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Even though a federal district court found California's foie gras ban was pre-empted by federal law, federal district court orders aren't necessarily binding on nonparties, so the federal case may have to wait for the Ninth Circuit to step in.
But earlier this month, the First District Court of Appeal affirmed a state trial court decision that would let a lawsuit by the Animal Legal Defense Fund (ALDF) proceed against a Napa restaurant that served foie gras in violation of the law.
I'll Show You
ALDF was one of the advocates for the original foie gras ban, which the legislature enacted in 2004 and which became effective in 2012.
Kenneth Frank, a chef at the fancy Michelin-starred restaurant La Toque, has been vocal about his opposition to the foie gras ban. In defiance of the statute, he gave foie gras to diners even after the ban, but claimed he wasn't "selling" or "producing" foie gras because he gave it to customers for free.
ALDF filed a lawsuit based on California's Unfair Competition Law, and rather than request damages, ALDF sought only an injunction ordering La Toque to stop serving foie gras. Frank and La Toque made a motion to strike the complaint under the state's anti-SLAPP law. That motion to strike is at issue here.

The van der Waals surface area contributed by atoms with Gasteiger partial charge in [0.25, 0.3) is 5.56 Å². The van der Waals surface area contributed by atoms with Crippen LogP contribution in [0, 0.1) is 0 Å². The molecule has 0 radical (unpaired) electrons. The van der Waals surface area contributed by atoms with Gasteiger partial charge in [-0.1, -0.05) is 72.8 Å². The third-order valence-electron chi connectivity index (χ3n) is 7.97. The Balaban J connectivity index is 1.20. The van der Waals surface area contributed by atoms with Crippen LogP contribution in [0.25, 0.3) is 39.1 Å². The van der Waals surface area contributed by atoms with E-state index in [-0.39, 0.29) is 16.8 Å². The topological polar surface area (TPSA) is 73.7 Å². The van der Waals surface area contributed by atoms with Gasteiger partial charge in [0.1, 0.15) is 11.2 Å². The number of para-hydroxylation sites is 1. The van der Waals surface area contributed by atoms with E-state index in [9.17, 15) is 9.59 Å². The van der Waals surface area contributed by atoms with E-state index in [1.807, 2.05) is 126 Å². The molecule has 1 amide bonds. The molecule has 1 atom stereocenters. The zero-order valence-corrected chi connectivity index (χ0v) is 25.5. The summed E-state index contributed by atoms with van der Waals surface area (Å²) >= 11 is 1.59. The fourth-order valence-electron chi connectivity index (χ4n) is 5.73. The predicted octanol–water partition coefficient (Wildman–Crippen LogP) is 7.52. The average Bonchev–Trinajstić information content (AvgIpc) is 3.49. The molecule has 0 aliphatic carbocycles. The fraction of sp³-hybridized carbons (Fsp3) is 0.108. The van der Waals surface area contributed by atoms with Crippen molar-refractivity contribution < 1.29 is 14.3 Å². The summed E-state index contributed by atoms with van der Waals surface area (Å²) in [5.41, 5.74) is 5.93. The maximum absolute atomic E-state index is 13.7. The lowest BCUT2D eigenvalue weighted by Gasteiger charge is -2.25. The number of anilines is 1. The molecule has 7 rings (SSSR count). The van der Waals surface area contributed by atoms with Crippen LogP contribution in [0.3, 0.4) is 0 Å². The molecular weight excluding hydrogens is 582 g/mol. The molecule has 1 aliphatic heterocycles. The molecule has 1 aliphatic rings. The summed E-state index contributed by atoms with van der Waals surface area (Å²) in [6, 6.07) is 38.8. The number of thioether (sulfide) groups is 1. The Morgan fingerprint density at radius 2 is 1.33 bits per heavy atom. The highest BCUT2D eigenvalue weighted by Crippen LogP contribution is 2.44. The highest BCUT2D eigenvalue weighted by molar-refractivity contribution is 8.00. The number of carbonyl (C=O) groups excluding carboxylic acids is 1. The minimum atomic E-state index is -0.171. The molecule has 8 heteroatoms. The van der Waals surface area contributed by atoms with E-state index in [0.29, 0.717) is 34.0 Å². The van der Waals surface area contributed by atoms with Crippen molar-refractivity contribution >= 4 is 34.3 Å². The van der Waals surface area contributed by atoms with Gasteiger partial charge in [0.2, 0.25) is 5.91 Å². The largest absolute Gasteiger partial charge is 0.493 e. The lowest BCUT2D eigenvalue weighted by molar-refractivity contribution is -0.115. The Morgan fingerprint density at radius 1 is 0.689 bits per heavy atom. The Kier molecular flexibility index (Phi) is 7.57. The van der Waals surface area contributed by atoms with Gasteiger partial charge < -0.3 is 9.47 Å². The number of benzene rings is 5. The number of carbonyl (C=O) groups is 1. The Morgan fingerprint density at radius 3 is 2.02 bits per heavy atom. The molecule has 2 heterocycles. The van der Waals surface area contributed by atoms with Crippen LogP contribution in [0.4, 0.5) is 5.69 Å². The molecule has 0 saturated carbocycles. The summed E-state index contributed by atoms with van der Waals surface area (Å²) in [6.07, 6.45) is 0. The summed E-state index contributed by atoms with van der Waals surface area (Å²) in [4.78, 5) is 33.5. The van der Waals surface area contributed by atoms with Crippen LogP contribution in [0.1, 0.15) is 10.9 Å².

A Probability of Success
SLAPP stands for "strategic lawsuit against public participation," and is a strategy whereby a plaintiff sues a defendant in order to use the threat of costly litigation to silence the defendant's lawful speech on a matter of public interest that implicates the plaintiff's conduct. That's what Frank claimed was going on here: ALDF, aware of Frank's pro-foie gras opinions, used the lawsuit to silence him and prevent him from criticizing the new law.
The trial court didn't think very much of that argument, and neither did the Court of Appeal. The Court of Appeal did, however, assume that Frank's act of giving away foie gras was "conduct in furtherance of speech," but found that Frank hadn't shown a probability of success on the merits.
For one, contrary to Frank's contention, the court found ALDF did have standing to bring a suit because it spent money "to investigate or combat the defendant's misconduct" independent of the litigation. In this case, ALDF spent time and money trying to goad Napa police into enforcing the law, to no avail.
The court also found that there was a probability ALDF could prove that Frank unlawfully "sold" foie gras in violation of the statute, despite his contention that he wasn't selling anything. There's at least an argument to be made that a "sale" doesn't require just the exchange of money for goods or services where something is provided for free as a consequence of purchasing something else (like the foie gras, which was offered once a customer purchased a "tasting menu").
This isn't nearly the end of the case, which will go back to the trial court for adjudication on the actual merits.